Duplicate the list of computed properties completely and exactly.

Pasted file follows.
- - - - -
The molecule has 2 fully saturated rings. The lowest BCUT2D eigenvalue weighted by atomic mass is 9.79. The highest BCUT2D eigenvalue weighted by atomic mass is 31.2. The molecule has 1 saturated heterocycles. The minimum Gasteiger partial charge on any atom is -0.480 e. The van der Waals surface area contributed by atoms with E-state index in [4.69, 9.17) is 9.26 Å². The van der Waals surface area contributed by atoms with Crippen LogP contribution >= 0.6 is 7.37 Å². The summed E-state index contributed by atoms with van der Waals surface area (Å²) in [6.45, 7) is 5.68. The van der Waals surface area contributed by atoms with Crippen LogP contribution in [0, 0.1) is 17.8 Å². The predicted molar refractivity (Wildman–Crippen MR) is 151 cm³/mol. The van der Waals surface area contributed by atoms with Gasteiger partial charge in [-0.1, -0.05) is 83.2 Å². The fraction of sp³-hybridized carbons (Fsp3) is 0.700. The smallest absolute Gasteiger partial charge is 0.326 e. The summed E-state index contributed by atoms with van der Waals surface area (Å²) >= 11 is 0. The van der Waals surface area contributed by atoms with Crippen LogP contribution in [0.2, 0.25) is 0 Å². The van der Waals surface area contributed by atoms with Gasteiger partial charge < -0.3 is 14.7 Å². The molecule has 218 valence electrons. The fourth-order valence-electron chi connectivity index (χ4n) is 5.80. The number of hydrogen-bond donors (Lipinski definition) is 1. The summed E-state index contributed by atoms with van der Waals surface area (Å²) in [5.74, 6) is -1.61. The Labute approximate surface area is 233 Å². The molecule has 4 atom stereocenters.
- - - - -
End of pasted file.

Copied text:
The molecule has 2 fully saturated rings. The lowest BCUT2D eigenvalue weighted by atomic mass is 9.79. The highest BCUT2D eigenvalue weighted by atomic mass is 31.2. The molecule has 1 saturated heterocycles. The minimum Gasteiger partial charge on any atom is -0.480 e. The van der Waals surface area contributed by atoms with E-state index in [4.69, 9.17) is 9.26 Å². The van der Waals surface area contributed by atoms with Crippen LogP contribution >= 0.6 is 7.37 Å². The summed E-state index contributed by atoms with van der Waals surface area (Å²) in [6.45, 7) is 5.68. The van der Waals surface area contributed by atoms with Crippen LogP contribution in [0, 0.1) is 17.8 Å². The predicted molar refractivity (Wildman–Crippen MR) is 151 cm³/mol. The van der Waals surface area contributed by atoms with Gasteiger partial charge in [-0.1, -0.05) is 83.2 Å². The fraction of sp³-hybridized carbons (Fsp3) is 0.700. The smallest absolute Gasteiger partial charge is 0.326 e. The summed E-state index contributed by atoms with van der Waals surface area (Å²) >= 11 is 0. The van der Waals surface area contributed by atoms with Crippen LogP contribution in [0.2, 0.25) is 0 Å². The van der Waals surface area contributed by atoms with Gasteiger partial charge < -0.3 is 14.7 Å². The molecule has 218 valence electrons. The fourth-order valence-electron chi connectivity index (χ4n) is 5.80. The number of hydrogen-bond donors (Lipinski definition) is 1. The summed E-state index contributed by atoms with van der Waals surface area (Å²) in [5.74, 6) is -1.61. The Labute approximate surface area is 233 Å². The molecule has 4 atom stereocenters.